Often I would crank up Soundgarden’s Down on the Upside (my personal fave) and let their modern rock that channeled classic blues drown out whatever inadequacies I felt at the time. The lyrics from “Burden in My Hand” — “fear is strong and love’s for everyone who isn’t me” — was a signature lament during about a decade of young adulthood as I struggled with self-loathing and anxiety. In Chris, I had a channel for the thoughts I could not formulate, a partner to help me collect myself to overcome.

David Bowie and Prince were superstars, celebrities on another plane. Chris was somebody who could walk into your corner bar and throw back a few drinks as unobtrusively as his quick background “Singles” cameo.

After Nirvana’s “Smells Like Teen Spirit” became a smash hit, Soundgarden could have just recorded a love ballad or two, or a safe pop record, and cruised into retirement with enough money to spend freely … and to also buy the Sonics and bring them back to Seattle. They had hit albums, singles that sold well enough (without selling out their sound) and millions of fans. And inspired dozens, perhaps hundreds, of other bands.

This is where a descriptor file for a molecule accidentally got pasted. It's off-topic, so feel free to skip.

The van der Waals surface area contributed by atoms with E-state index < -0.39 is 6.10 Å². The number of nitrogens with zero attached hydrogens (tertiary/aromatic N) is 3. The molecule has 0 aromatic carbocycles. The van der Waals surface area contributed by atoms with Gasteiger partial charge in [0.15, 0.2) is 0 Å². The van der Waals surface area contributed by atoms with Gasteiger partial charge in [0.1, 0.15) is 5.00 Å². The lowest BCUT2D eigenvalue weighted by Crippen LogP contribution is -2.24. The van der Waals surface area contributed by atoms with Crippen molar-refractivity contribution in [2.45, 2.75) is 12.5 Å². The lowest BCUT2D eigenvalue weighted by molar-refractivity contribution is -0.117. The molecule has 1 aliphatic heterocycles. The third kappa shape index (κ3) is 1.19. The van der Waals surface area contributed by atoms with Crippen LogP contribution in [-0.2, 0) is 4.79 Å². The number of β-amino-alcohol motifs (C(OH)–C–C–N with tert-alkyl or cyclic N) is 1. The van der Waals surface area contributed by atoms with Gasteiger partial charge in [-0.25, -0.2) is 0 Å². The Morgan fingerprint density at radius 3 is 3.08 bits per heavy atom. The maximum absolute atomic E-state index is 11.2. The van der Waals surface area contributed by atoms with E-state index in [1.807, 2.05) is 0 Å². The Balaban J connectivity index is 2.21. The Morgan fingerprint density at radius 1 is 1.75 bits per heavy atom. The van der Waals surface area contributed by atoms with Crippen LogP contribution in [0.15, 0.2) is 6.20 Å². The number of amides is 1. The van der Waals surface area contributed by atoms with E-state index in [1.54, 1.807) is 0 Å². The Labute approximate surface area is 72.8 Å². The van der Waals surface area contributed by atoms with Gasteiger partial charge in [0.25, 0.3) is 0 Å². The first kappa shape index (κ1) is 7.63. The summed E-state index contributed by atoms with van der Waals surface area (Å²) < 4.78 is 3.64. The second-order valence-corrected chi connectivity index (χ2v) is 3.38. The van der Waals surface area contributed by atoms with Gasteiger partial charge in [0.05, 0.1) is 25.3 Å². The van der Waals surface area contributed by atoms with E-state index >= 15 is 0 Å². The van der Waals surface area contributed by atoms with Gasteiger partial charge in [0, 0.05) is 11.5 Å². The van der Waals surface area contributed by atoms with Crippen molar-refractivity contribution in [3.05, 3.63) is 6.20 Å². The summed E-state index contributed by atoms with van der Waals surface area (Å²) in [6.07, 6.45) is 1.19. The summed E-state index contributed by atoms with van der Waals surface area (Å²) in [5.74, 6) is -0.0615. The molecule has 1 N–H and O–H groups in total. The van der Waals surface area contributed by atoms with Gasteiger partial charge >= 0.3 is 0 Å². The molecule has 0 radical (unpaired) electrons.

And then they broke up 20 years ago, the creative tensions that helped forge such heavy and edgy music too much to stay together. My brother used to live in Seattle and said it was huge news there at the time, even as so much of the world had moved on to whatever new sound was the flavor of the month.

The man voted Guitar World’s “Greatest Rock Singer” kept on creating, singing and playing — first solo, then bringing together Audioslave for a good run, then eventually reconciling with Soundgarden, even if their 2012 album King Animal seems more like a footnote compared to the sweep of their work two decades earlier.

But his work from the brief 1991 collective Temple of the Dog, honoring former roommate and Mother Love Bone singer Andrew Wood, is what stays with me as a fitting epitaph:

I never wanted
To write these words down for you
With the pages of phrases
Of things we’ll never do
So I blow out the candle, and
I put you to bed
Since you can’t say to me
Now how the dogs broke your bone
There’s just one thing left to be said
Say hello to heaven

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top 15 albums for 2015